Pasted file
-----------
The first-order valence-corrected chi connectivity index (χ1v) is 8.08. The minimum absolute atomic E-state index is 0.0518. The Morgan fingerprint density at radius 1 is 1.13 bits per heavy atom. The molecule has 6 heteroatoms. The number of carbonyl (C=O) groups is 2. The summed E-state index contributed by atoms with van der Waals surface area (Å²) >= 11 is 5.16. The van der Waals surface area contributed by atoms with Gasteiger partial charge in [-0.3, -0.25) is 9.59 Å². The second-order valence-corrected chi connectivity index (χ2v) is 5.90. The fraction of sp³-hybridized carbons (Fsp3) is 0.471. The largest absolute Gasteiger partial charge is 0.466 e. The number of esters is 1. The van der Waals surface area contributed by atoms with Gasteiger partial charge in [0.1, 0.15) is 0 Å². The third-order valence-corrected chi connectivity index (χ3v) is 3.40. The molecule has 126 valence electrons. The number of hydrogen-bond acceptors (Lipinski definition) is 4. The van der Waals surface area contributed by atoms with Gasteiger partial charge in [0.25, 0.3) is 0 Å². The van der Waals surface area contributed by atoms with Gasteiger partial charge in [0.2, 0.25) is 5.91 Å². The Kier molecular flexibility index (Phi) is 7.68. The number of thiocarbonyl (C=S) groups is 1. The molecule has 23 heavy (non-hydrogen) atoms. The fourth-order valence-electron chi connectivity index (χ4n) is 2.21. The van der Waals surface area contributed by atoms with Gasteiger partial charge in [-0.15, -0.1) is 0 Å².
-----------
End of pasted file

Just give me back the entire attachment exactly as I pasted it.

The first-order valence-corrected chi connectivity index (χ1v) is 8.08. The minimum absolute atomic E-state index is 0.0518. The Morgan fingerprint density at radius 1 is 1.13 bits per heavy atom. The molecule has 6 heteroatoms. The number of carbonyl (C=O) groups is 2. The summed E-state index contributed by atoms with van der Waals surface area (Å²) >= 11 is 5.16. The van der Waals surface area contributed by atoms with Gasteiger partial charge in [-0.3, -0.25) is 9.59 Å². The second-order valence-corrected chi connectivity index (χ2v) is 5.90. The fraction of sp³-hybridized carbons (Fsp3) is 0.471. The largest absolute Gasteiger partial charge is 0.466 e. The number of esters is 1. The van der Waals surface area contributed by atoms with Gasteiger partial charge in [0.1, 0.15) is 0 Å². The third-order valence-corrected chi connectivity index (χ3v) is 3.40. The molecule has 126 valence electrons. The number of hydrogen-bond acceptors (Lipinski definition) is 4. The van der Waals surface area contributed by atoms with Gasteiger partial charge in [0.25, 0.3) is 0 Å². The van der Waals surface area contributed by atoms with Gasteiger partial charge in [0.2, 0.25) is 5.91 Å². The Kier molecular flexibility index (Phi) is 7.68. The number of thiocarbonyl (C=S) groups is 1. The molecule has 23 heavy (non-hydrogen) atoms. The fourth-order valence-electron chi connectivity index (χ4n) is 2.21. The van der Waals surface area contributed by atoms with Gasteiger partial charge in [-0.15, -0.1) is 0 Å².